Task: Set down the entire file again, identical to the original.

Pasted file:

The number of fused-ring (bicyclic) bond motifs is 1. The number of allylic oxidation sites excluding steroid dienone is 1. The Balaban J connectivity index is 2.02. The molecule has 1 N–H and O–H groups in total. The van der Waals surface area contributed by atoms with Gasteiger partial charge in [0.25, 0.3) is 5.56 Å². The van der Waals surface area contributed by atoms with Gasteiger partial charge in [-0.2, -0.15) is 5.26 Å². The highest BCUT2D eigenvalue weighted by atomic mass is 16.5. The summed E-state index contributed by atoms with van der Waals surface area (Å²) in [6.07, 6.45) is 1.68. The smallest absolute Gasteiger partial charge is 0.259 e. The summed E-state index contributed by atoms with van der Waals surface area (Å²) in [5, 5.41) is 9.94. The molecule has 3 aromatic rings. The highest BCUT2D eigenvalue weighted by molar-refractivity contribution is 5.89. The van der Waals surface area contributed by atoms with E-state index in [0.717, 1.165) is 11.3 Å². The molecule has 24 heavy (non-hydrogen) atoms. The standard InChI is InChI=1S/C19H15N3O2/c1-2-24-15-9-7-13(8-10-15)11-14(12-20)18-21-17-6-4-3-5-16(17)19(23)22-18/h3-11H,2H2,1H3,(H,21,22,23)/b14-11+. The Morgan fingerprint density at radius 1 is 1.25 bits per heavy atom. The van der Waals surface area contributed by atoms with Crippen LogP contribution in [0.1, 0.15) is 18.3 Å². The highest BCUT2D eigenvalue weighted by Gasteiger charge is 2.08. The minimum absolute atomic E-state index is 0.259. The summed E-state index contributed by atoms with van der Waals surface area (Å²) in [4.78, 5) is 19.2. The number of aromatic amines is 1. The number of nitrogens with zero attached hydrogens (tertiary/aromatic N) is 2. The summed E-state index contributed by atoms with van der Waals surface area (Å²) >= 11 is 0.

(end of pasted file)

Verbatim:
The number of fused-ring (bicyclic) bond motifs is 1. The number of allylic oxidation sites excluding steroid dienone is 1. The Balaban J connectivity index is 2.02. The molecule has 1 N–H and O–H groups in total. The van der Waals surface area contributed by atoms with Gasteiger partial charge in [0.25, 0.3) is 5.56 Å². The van der Waals surface area contributed by atoms with Gasteiger partial charge in [-0.2, -0.15) is 5.26 Å². The highest BCUT2D eigenvalue weighted by atomic mass is 16.5. The summed E-state index contributed by atoms with van der Waals surface area (Å²) in [6.07, 6.45) is 1.68. The smallest absolute Gasteiger partial charge is 0.259 e. The summed E-state index contributed by atoms with van der Waals surface area (Å²) in [5, 5.41) is 9.94. The molecule has 3 aromatic rings. The highest BCUT2D eigenvalue weighted by molar-refractivity contribution is 5.89. The van der Waals surface area contributed by atoms with E-state index in [0.717, 1.165) is 11.3 Å². The molecule has 24 heavy (non-hydrogen) atoms. The standard InChI is InChI=1S/C19H15N3O2/c1-2-24-15-9-7-13(8-10-15)11-14(12-20)18-21-17-6-4-3-5-16(17)19(23)22-18/h3-11H,2H2,1H3,(H,21,22,23)/b14-11+. The Morgan fingerprint density at radius 1 is 1.25 bits per heavy atom. The van der Waals surface area contributed by atoms with Crippen LogP contribution in [0.1, 0.15) is 18.3 Å². The highest BCUT2D eigenvalue weighted by Gasteiger charge is 2.08. The minimum absolute atomic E-state index is 0.259. The summed E-state index contributed by atoms with van der Waals surface area (Å²) in [4.78, 5) is 19.2. The number of aromatic amines is 1. The number of nitrogens with zero attached hydrogens (tertiary/aromatic N) is 2. The summed E-state index contributed by atoms with van der Waals surface area (Å²) >= 11 is 0.